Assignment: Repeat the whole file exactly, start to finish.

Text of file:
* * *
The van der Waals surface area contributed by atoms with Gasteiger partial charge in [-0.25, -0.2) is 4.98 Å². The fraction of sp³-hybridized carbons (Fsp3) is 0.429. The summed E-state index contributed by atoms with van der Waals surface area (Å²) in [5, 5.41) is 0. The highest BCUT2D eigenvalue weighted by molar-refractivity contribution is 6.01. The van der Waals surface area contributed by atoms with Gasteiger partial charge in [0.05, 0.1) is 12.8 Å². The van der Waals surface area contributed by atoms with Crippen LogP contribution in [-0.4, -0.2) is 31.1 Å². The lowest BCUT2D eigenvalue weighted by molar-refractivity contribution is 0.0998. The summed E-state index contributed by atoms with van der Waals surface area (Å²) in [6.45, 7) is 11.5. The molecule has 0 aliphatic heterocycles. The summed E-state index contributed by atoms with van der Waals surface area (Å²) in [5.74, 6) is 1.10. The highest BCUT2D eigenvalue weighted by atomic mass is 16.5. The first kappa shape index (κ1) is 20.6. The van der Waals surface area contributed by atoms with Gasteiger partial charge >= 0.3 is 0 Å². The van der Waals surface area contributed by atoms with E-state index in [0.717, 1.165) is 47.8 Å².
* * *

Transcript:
The van der Waals surface area contributed by atoms with Gasteiger partial charge in [-0.25, -0.2) is 4.98 Å². The fraction of sp³-hybridized carbons (Fsp3) is 0.429. The summed E-state index contributed by atoms with van der Waals surface area (Å²) in [5, 5.41) is 0. The highest BCUT2D eigenvalue weighted by molar-refractivity contribution is 6.01. The van der Waals surface area contributed by atoms with Gasteiger partial charge in [0.05, 0.1) is 12.8 Å². The van der Waals surface area contributed by atoms with Crippen LogP contribution in [-0.4, -0.2) is 31.1 Å². The lowest BCUT2D eigenvalue weighted by molar-refractivity contribution is 0.0998. The summed E-state index contributed by atoms with van der Waals surface area (Å²) in [6.45, 7) is 11.5. The molecule has 0 aliphatic heterocycles. The summed E-state index contributed by atoms with van der Waals surface area (Å²) in [5.74, 6) is 1.10. The highest BCUT2D eigenvalue weighted by atomic mass is 16.5. The first kappa shape index (κ1) is 20.6. The van der Waals surface area contributed by atoms with Gasteiger partial charge >= 0.3 is 0 Å². The van der Waals surface area contributed by atoms with E-state index in [0.717, 1.165) is 47.8 Å².